That’s a good question. How much time do you devote to Mac apps? Which ones get the most time? Which web sites do you browse the most? Which apps help you get the most done? How much time do you spend on Twitter or Facebook or games?
An even better question is, do you even want to know? Both Jeffrey and I were surprised at how much time gets frittered away on our Macs; non productive browsing, as if we’re walking down a digital street, visiting here and there, but not really doing anything at all and never leaving the chair.
Get Your Time Back With Timing
The challenge was simple. Track what we do on our Macs for two weeks while trying not to change our daily habits. We used Timing for Mac. It’s an inexpensive app that tracks which apps you use, which documents you work on, and which web sites you visit. Timing doesn’t make judgements, but it’s a cold and heartless beast because it tracks where you spend time on the Mac.
Did I mention the incriminating charts? It even tracks what time you spend on a chart over time. It even tracks domain names of sites you frequent the most.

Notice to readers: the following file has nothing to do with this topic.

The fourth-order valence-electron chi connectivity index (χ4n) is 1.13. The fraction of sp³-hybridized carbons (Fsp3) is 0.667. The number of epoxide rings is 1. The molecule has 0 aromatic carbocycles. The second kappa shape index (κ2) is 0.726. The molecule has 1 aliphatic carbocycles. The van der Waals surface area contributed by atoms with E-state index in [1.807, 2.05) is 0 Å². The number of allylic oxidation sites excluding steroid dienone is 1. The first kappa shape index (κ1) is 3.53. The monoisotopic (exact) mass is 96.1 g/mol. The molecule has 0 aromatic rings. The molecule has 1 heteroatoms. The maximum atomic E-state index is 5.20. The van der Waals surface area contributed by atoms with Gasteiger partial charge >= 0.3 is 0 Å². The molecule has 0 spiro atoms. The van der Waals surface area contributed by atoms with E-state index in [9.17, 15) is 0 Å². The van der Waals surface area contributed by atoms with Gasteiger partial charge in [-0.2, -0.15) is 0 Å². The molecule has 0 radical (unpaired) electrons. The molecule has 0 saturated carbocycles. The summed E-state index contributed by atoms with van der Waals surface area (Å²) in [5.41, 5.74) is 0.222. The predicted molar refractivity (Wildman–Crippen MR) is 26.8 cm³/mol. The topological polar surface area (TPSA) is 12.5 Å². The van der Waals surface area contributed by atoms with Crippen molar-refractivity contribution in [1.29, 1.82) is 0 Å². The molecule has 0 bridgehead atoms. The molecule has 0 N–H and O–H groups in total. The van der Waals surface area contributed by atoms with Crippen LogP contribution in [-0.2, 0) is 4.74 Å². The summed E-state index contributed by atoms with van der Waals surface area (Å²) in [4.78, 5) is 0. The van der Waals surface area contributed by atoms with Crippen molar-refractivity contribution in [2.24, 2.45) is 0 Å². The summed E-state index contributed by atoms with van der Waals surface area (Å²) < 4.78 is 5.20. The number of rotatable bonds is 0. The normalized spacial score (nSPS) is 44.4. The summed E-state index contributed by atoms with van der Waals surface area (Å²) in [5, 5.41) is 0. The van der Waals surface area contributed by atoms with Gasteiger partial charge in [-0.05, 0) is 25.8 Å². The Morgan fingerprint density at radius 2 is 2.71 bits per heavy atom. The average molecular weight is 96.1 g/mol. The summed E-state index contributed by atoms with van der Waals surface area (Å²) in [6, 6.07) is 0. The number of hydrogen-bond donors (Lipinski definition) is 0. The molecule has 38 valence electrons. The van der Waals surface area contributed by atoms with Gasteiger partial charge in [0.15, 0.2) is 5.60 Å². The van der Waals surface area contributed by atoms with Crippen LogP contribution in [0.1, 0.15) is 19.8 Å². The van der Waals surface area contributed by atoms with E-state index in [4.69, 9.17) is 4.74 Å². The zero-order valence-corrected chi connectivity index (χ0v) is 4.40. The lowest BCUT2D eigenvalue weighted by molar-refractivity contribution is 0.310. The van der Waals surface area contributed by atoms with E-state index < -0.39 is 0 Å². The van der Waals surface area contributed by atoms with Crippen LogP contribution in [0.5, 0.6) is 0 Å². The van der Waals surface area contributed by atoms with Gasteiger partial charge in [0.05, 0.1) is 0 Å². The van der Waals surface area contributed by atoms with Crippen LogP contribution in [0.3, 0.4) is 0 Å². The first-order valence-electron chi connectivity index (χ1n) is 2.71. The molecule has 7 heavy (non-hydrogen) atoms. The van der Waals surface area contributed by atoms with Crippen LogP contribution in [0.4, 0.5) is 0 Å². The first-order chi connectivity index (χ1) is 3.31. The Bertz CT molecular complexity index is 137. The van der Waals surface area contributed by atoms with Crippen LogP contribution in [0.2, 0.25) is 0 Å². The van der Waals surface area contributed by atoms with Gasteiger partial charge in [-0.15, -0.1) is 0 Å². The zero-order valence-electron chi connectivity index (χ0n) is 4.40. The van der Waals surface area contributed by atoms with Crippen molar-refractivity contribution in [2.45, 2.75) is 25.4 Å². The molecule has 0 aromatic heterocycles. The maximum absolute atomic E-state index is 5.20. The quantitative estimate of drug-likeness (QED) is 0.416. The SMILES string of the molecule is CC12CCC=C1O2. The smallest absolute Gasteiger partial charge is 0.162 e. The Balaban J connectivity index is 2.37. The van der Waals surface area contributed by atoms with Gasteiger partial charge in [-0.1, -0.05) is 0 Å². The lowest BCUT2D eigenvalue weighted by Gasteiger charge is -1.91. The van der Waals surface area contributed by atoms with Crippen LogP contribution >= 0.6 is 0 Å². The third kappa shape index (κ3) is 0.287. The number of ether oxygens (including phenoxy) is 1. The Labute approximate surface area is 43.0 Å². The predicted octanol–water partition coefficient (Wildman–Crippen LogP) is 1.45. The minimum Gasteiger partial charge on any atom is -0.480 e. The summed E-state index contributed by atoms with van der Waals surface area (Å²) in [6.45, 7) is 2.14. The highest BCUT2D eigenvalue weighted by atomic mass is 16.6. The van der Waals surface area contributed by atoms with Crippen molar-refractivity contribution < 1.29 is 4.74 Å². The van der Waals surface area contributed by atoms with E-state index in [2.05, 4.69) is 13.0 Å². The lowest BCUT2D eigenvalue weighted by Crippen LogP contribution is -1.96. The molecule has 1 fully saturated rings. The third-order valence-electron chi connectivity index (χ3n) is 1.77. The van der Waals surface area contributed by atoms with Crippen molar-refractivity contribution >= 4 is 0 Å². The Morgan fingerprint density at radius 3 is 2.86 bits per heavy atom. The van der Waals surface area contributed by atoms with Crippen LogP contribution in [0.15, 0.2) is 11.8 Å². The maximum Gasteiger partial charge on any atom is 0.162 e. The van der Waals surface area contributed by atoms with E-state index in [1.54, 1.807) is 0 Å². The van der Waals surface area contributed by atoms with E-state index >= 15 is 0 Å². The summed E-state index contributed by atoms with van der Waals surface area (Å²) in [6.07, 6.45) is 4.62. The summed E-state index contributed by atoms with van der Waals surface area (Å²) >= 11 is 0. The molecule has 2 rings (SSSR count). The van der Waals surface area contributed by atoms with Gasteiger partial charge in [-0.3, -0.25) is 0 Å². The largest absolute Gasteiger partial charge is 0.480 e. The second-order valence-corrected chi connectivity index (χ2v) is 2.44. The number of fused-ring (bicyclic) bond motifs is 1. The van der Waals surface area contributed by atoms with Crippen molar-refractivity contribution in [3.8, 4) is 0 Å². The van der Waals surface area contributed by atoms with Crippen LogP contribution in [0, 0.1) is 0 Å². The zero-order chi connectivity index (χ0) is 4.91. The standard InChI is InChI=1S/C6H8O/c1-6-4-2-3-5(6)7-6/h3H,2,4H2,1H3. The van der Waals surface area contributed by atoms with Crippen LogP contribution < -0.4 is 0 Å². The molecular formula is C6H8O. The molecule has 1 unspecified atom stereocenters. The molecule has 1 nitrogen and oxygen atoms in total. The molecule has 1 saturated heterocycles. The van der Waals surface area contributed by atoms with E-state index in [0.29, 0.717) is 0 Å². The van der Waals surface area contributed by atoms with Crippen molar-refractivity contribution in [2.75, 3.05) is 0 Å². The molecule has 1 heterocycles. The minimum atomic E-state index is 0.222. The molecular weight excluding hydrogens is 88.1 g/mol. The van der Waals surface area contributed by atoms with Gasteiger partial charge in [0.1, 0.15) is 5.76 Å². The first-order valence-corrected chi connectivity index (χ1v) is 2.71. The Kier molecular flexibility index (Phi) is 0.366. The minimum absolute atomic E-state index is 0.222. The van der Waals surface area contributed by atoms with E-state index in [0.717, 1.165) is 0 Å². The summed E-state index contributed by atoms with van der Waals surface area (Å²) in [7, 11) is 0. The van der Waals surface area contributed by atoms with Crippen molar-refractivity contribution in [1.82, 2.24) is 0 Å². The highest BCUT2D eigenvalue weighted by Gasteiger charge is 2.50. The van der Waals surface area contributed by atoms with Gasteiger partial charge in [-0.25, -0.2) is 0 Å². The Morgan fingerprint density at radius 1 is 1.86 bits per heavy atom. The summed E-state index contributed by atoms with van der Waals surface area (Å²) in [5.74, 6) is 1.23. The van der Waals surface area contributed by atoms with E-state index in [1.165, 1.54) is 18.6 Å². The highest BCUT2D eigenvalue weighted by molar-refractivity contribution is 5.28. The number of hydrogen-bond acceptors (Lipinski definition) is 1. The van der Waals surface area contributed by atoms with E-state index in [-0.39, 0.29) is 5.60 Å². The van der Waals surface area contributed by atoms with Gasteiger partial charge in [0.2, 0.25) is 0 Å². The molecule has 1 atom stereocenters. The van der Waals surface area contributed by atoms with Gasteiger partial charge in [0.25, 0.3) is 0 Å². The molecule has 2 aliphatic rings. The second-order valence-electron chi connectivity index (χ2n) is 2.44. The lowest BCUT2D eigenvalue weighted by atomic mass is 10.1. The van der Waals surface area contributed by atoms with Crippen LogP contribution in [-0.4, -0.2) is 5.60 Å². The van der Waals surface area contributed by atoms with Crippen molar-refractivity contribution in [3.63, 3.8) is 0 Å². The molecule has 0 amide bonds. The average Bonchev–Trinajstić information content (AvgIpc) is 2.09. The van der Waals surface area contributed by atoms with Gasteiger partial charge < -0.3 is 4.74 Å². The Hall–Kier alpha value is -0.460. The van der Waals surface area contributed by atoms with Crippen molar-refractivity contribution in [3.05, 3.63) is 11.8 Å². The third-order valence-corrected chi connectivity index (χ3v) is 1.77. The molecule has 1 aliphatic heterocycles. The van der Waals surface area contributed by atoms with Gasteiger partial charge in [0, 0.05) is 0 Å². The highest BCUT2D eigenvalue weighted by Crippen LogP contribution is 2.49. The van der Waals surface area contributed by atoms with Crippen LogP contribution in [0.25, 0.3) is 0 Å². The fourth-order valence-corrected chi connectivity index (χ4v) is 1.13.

Worse, we didn’t have to do anything out of the ordinary to find ourselves with plenty of incriminating evidence that we could do better with our time.
The more you use Timing the longer the timeline gets. It tracks domains in Safari and Chrome (but not Firefox, so you get a freebie). It tracks time in Mail, iWork, Microsoft Office and many other Mac apps, but not all (and not Netflix, thankfully).
I can see the value of an app in a business or school where there’s an overriding need to track computer usage, though I worry about the Big Brother aspect.